As I stood in the sun filled studio of Rouault in Paris, I pondered the conversations, the thoughts that Georges must have had. He must have been pondering upon Maritain's philosophical musings as he painted one stack of paintings after another. He must have prayed, knowing that his art, too, was a prayer. Rouault and Maritain were instrumental in recovery of integration of faith and art at the time in France where their separation of church an state lead to closing of monasteries and banning of faith teaching in schools. To Rouault, his faith was not a private event, it was connected to the public reality, a threat he felt encroaching upon the whole of humanity. My journey with faith, art and culture has lead me to begin the effort of International Arts Movement, a non-profit arts organization that would champion artists on the "outskirts" like Rouault. Georges and Marthe had three children, as Judy and I, struggling to raise them, not knowing exactly where the next month's income will come from. Standing alone, in Georges' studio, I had an inkling that my struggles were not foreign to him, but that they were inherited, worthy cause, passed down via the corridors of time inviting all of us for the Feast to come.
 William A. Dyrness, "Rouault: A Vision of Suffering and Salvation." Pg. 108, Eerdmans Publishing, 1971
“If (artists) are any good, they make art because they have to ... they don’t do it to please the market ... (an Art fair’s) like a free jazz concert in here, with a drunken monkey working the mixing board.” Dealer Jeff Poe, Seven Days in the Art World, Sarah Thornton (W.W. Norton)
“The audience was a tad restless.” Woody Allen, Annie Hall
She leaned slightly toward her single snare drum, and her dark silk robe moved in the shadows over her lean body. She closed her amber eyes, waiting, perhaps listening for sounds beyond the museum walls.
It was the annual fund raising event for The Kitchen, a bright and decorous affair like any art openings in Chelsea, with a few in spring dresses, but some in designer t-shirts, all mingling with wine, Champaign glasses and canapés. My wife and I mingled about, purveyed the art on the walls, and above the clamor we heard one of the organizers trying to get the crowd’s attention. “We thank you for coming to our annual fundraiser for The Kitchen, and we want to introduce several of our artists.” A poet began to read, but very few seemed to want to pause and listen to him, or, soon after to the quiet gong percussion of a slight built Asian woman. Even as she started to play her notes, the chatter only increased in the periphery of the large Chelsea museum. We inched closer to her to hear the sound of her music.
She was obviously not playing for the crowd.
I approached her after about ten minutes of performance, shook her slim hand and said, “I’m sorry your beautiful sound was drowned in the chatter.” She seemed rather unfazed by it all. Perhaps she did not even know that only a few of us were listening. I told her I was an artist, too, and gave her my exhibit card for my show coming up in TriBeCa.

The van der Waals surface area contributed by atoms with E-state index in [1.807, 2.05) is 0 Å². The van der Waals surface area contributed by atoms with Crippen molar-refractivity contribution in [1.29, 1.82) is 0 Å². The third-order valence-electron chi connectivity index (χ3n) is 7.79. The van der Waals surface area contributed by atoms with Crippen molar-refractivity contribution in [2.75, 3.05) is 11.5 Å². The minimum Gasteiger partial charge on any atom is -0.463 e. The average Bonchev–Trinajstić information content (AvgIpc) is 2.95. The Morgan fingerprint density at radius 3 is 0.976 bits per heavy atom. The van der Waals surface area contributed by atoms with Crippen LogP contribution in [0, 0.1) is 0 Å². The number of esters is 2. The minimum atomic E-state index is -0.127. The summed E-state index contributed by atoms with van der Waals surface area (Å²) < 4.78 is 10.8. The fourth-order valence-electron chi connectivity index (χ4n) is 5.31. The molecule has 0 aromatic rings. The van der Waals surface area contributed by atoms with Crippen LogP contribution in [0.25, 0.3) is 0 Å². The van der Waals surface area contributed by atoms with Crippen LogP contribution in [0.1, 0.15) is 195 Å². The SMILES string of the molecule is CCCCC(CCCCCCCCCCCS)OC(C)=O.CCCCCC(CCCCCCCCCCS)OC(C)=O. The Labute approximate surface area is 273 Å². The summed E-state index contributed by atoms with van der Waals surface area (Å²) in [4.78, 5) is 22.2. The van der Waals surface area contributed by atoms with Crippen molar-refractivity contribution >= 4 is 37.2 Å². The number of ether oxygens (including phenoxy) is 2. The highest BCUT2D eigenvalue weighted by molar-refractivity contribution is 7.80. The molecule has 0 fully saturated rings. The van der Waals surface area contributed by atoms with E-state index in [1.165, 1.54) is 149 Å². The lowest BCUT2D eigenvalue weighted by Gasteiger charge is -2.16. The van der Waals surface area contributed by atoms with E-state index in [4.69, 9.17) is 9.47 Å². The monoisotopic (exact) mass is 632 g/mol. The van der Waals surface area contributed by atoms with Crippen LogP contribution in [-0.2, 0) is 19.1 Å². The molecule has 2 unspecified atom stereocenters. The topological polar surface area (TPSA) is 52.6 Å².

I received an email from Susie a few days after The Kitchen event. “You are having an exhibit? I’d like to see it.” At Starbucks at Chambers and West Broadway near my exhibit, we spoke at length for the first time. She was raising funds for a contemporary opera piece she had written called “Shangri-la,” with a poet Yusef Komunyakaa. She explained that the collaborative piece was about raising awareness of the underground sex-trade issue in Thailand. “There’s this character, a ‘metaphysical detective,’ who looks for a missing girl.” She said playfully, inviting me into her creative thoughts. Then she looked at me, quizzically and abruptly, and asked, “I wondered if you would want to participate in the project.” She speaks in the way she plays: with a quiet, nuanced voice, explaining the details of the projects carefully, patiently. But as she did, I sensed also a determination and drive behind her every word. She was a visionary, too, pushing the boundaries of music, art, theatre and dance.
We began to do live painting collaboration after the Shangri-la performance at the Kitchen in 2003. I do not recall the first time we talked about it: it came about as naturally as speaking to each other. I began to “see” the colors of her sound, and she claims that she “hears” the gestures of how I paint. I decided to use mainly gold and platinum powders mixed with hide glue, to narrow down to the gradual spreading of the heavy metallic elements on paper. Paper can buckle and as it dries on the floor. I had a paper maker in Imadate, a village in western Japan, create a particular blend of fibers and dye that would accentuate the subtle hues of thinly spread gold and platinum.